The total requested funding for the EAST project is $6,453,000.

“A few years ago, the DOE asked the National Academies of Sciences, Engineering, and Medicine to determine what was needed here in the U.S. to really advance nuclear fusion, and in particular, to bring fusion energy to the grid,” says Schuster. “And one of those recommendations was the construction of a fusion pilot plant. And that’s why the DOE is funding American researchers to do this work abroad. It will help us learn from these superconducting tokamak machines so that eventually, we can build a long-pulse reactor-degree device in this country.” 

He says this push to design an FPP by the DOE is not only in line with the current administration’s goals to diversify its clean energy portfolio, but also with intense interest from private equity firms in making nuclear fusion a reality. Schuster says the goal is to design, develop, and begin producing energy within 10 years.

“It’s a very aggressive timeline,” he says. Indeed, especially considering that ITER—with its 16-year head start—is still not operational. But Schuster says the difference comes down to investment and technology.

“If you want to make things faster, you need to invest more heavily,” he says. “In the past, investors in nuclear fusion were exclusively governments around the world, which are often constrained by budgets aligned with shorter-term priorities. But now, you have startup companies funded by billionaires, and they aren’t constrained in the same way. The U.S. DOE is presently developing partnerships with private investors to accelerate the development of fusion energy.”

The technological constraints have also changed dramatically. Developments in computational power and advancements in superconducting coils capable of generating ever stronger magnetic fields to contain the plasma have pushed the field forward, faster. 

“We now have the capability to better predict the evolution of the plasma, thanks to more powerful computational resources, to understand the physics of the plasma more precisely after decades of studies, and to process the huge amount of data that comes from plasma experiments so that we can better learn from these experimental results,” he says. “So we do believe that we’re in a position to design and build this FPP much faster than we did with ITER.”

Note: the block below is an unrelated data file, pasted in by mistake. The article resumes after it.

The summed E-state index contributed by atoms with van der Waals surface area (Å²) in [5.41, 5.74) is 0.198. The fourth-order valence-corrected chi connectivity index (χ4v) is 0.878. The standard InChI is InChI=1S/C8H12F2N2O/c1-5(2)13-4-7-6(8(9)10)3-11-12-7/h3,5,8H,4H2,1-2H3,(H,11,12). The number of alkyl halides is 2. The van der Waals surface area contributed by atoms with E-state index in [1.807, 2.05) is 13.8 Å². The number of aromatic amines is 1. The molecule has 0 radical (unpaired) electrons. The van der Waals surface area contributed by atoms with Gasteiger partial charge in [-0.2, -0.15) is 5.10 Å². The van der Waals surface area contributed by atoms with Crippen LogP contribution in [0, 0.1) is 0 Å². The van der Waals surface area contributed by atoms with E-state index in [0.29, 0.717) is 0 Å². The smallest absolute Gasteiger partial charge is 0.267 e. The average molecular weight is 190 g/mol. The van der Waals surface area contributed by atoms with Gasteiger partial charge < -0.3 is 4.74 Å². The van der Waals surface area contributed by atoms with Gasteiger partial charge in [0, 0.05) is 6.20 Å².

It’s an exciting time, he says. The promise of nuclear fusion is a big one: If achieved, it could provide a limitless supply of clean, safe, and reliable energy. And now, with the force of American entrepreneurship behind it, the efforts of Schuster and so many researchers like him, may finally be realized.

“At the end of the day, this fusion pilot plant is what we’ve all been working on, and waiting our whole lives for,” he says. “It’s the opportunity to develop a type of energy that comes with so many benefits in terms of pollution, climate change, and fuel security—right here at home.” 

Story by Christine Fennessy

Eugenio Schuster at ITER

Above: Professor Eugenio Schuster stands in ITER's Assembly Hall in this July 2022 photo. In the background, the sub-assembly tool is used to prepare a section of the tokamak vacuum vessel before moving it to its final location within the tokamak pit. 

Main photo: The largest poloidal-field coils needed for ITER are manufactured by European partners in this 250-meter-long on-site production facility. These superconducting coils, ranging in diameter from 17 to 24 meters and weighing 200 to 400 tonnes, are simply too big to be manufactured off site and shipped to ITER. The poloidal-field coils are used in tokamaks mainly to stabilize and shape the plasma inside the vacuum vessel. 

Inset photo: The first section of the ITER vacuum vessel has been already installed in the tokamak pit. Eight other sectors plus welding will be needed to close the torus. The central column on the right (which is 25 meters tall, 5 meters in diameter, and designed to support a total nominal weight of 5,400 tonnes), will be used to support, align, and stabilize the vacuum vessel sub-assemblies as they are joined and welded. After the vessel is fully assembled, the central column will be replaced by the central solenoid (CS) magnets. The CS, the backbone of the ITER magnet system, induces the majority of the magnetic flux change needed to initiate the plasma, generate the plasma current, and maintain this current during the burn time.   

Photos courtesy of Eugenio Schuster

Eugenio Schuster

Professor Eugenio Schuster is an expert in nuclear-fusion plasma control and leads the internationally recognized Lehigh University Plasma Control Laboratory. The members of his group have a unique background combining training in fusion and plasma physics, control theory, computational methods, and the collaborative skills needed to work effectively with a large experimental team.